Identity lifecycle management refers to managing user identities and changing employee and contractor access privileges throughout their stay with an organization.
It is a critical component of a complete identity security offering. In particular, an identity lifecycle management solution automates and simplifies all processes related to onboarding and offboarding users, assigning and managing access rights, and monitoring and tracking access activities.
- What Is a Digital Identity?
- Why Is Identity Lifecycle Management Important?
- What Are the Steps in Establishing an Identity Lifecycle Management Process?
- What Is an Identity Lifecycle Management Solution?
- What Organizational Relationships Should the Ideal Identity Lifecycle Management Solution Handle?
- Key Takeaways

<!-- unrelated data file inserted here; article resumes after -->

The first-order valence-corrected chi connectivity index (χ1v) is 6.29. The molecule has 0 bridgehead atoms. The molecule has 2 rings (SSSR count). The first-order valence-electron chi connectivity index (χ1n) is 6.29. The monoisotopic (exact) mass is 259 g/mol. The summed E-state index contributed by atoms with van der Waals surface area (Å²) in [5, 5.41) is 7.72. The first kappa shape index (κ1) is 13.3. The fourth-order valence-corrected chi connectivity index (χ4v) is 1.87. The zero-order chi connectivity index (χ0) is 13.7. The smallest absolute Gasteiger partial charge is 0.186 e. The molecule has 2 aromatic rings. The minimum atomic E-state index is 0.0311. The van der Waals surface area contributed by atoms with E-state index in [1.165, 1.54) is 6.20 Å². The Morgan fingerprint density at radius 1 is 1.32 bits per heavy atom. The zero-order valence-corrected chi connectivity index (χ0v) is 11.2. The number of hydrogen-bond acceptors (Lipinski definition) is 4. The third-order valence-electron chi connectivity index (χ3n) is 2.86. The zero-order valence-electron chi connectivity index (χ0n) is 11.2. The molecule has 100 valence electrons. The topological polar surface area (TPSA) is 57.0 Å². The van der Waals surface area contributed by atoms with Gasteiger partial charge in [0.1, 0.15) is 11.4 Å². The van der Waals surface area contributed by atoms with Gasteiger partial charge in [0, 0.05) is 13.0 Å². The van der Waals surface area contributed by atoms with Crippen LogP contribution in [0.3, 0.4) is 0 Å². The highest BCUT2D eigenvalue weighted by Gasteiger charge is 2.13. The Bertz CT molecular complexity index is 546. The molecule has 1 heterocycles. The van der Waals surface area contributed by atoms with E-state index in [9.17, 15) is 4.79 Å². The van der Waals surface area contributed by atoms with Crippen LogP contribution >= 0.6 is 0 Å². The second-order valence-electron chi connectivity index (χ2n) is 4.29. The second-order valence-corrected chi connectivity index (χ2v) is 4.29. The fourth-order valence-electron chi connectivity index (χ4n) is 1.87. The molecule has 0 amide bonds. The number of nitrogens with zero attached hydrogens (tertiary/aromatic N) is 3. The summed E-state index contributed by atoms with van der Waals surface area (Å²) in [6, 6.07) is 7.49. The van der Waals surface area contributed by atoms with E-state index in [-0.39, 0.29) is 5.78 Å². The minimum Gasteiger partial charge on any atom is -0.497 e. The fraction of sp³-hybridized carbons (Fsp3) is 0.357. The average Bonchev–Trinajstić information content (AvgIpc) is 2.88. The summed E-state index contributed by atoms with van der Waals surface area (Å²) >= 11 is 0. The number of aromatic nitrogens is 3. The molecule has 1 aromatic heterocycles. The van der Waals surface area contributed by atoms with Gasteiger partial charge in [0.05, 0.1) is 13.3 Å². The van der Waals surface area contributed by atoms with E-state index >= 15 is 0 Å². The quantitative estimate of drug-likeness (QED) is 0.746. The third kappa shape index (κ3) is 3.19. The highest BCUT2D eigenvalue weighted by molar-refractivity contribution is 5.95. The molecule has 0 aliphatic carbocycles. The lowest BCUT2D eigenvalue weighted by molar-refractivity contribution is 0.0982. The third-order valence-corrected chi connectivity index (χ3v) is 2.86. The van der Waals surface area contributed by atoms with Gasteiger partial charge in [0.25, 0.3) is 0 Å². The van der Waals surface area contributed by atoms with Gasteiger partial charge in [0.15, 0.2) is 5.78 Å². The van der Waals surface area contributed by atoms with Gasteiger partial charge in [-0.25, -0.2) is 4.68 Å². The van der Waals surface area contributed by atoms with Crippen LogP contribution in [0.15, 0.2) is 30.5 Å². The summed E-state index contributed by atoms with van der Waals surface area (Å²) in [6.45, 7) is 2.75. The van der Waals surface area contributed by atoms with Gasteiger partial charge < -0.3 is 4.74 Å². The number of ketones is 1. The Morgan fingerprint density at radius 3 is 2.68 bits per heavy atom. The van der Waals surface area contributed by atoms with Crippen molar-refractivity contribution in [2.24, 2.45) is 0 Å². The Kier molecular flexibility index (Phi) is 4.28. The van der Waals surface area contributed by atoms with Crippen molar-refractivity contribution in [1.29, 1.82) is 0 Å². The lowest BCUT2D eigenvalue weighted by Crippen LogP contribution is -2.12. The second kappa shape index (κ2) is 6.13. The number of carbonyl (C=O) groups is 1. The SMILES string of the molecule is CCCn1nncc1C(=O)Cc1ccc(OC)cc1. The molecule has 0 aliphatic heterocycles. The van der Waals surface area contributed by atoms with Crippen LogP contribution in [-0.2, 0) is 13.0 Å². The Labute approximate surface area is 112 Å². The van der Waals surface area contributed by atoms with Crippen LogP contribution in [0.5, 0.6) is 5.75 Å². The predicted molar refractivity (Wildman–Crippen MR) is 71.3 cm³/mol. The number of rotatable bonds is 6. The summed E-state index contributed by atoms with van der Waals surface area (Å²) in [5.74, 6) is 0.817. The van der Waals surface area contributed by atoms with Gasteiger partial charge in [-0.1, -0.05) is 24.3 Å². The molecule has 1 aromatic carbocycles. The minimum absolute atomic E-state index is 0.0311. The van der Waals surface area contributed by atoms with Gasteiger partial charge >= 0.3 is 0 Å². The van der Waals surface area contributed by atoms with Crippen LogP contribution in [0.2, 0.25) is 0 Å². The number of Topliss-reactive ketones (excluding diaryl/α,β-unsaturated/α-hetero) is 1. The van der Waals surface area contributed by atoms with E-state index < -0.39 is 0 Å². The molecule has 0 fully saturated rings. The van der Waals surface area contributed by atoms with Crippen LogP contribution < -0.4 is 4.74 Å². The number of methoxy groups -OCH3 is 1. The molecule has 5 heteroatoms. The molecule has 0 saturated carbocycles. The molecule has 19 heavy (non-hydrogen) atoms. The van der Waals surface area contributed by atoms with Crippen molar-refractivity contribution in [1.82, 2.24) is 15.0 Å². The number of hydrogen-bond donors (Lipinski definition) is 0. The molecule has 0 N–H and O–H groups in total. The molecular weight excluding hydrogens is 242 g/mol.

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Before diving deeper into identity lifecycle management, let’s tackle some related concepts first.
What Is a Digital Identity?
Identity lifecycle management deals with so-called “digital identities.”
A digital identity refers to data on an entity used by one or more computing resources like operating systems (OSs) or applications. An entity can represent a person, an organization, an application, or a device.
The entity’s digital identity is typically defined by related attributes like names, identifiers, and other properties, such as roles used for access management. These attributes aid systems in determining who has access to what and who is allowed to use a specific resource.